Now it's telling basketball stories.
Jones amused and delighted a crowd of about 200 coaches, players and basketball fans with a multitude of tales of his college and NBA playing and coaching career Thursday night at the Berkshire Hills Country Club. The event was sponsored by the Pittsfield Public Schools Athletic Department and the Pittsfield Hoop club. Proceeds to the event went to benefit both organizations.
In addition to Jones, the NBA championship trophy was on display, and following last night's program, fans were able to have their picture taken with the hardware.
Jones is the winningest player-coach in NBA history. He won eight consecutive championships with the Celtics from 1958-65; a pair of titles as an assistant with the Los Angeles Lakers in 1972 and with Boston in 1981 and two more as a head coach of the Celtics in 1984 and 1986.
Jones' part in the event was less a speech than delivering a series of mostly funny anecdotes. His son, K.C. Jones Jr., moderated the event, taking questions from the audience and recounting his father's career. The elder Jones' favorite subject was former Celtic great Larry Bird, whom Jones coached from 1983-88.
"We're in Los Angeles and we get a message that someone is going to shoot Larry if he takes the floor," Jones recounted in one of several Bird-related tales. "So we call Larry back into the locker room from where he was warming up, and I say, 'We have a message that someone's going to shoot you if you play tonight. So get out of here. Get in a cab and go back to the hotel. You're not playing.' And Larry just shrugs and says, 'Ah, K.C., I'm sticking around. He's probably a terrible shot, anyway.' So I say, 'OK, but when it's time for the team to come to the sidelines (for time outs), you stay out on the court.' So what does he do? Every time I call a time out, Larry comes over to the sidelines and puts his arm around my shoulder. He says, 'Don't worry K.C. The guy's probably a bad shot.' "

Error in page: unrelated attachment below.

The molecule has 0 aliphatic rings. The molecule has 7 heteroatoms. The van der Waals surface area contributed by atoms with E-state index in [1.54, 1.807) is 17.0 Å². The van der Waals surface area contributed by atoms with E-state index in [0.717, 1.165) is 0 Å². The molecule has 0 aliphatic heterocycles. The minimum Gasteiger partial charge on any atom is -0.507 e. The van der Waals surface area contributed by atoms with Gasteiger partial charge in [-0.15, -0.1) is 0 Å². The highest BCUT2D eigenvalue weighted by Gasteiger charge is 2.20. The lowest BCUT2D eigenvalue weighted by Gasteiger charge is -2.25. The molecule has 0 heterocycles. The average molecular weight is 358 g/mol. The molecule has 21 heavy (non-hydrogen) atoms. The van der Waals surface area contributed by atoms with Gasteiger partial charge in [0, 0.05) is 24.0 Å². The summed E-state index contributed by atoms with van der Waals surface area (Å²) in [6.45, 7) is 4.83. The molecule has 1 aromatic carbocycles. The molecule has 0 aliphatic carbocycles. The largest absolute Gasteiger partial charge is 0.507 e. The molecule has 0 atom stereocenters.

In recalling his early days as a high school player in San Francisco, Jones conceded that he had no college aspirations upon graduation. But one of his teachers contacted Phil Woolpert, then the coach at the University of San Francisco, and urged him to give Jones a scholarship, which Woolpert did.
"I never knew she did that until a few years after she died," Jones admitted. "I was very touched by her support."
The team, called the Dons, played UCLA early in the 1954-55 season. The Bruins were heavily favored.
"They were ranked eighth," he said of UCLA. "We were ranked about 950th. We went into that game very nervous. But we played well, and only lost by six. That gave us some confidence. We never lost a game until after I (graduated)."
The Dons won the NCAA championship in 1955 and 1956, going 56-1 in the process.
Jones also had some insight into playing defense in the pros.
(Laker guard) Jerry West and (Cincinnati Royals guard) Oscar Robertson were the two toughest players to guard," said Jones. "In playing defense against them, I discovered that I had to match their egos. They both had so much creativity, that if I didn't match their egos, I would have to deal with my fears. And I couldn't allow that. I could not be intimidated."
Jones explained that his teammate in college and on the Celtics, Bill Russell, was an oddity coming out of college.
"He couldn't shoot," said Jones. "He was skinny. He wasn't that tall. All he did was block shots and run the floor. He was very different from NBA centers of the day. But he had determination. And you saw how successful he was."
The Celtics won 11 NBA championships in the 13 years Russell played.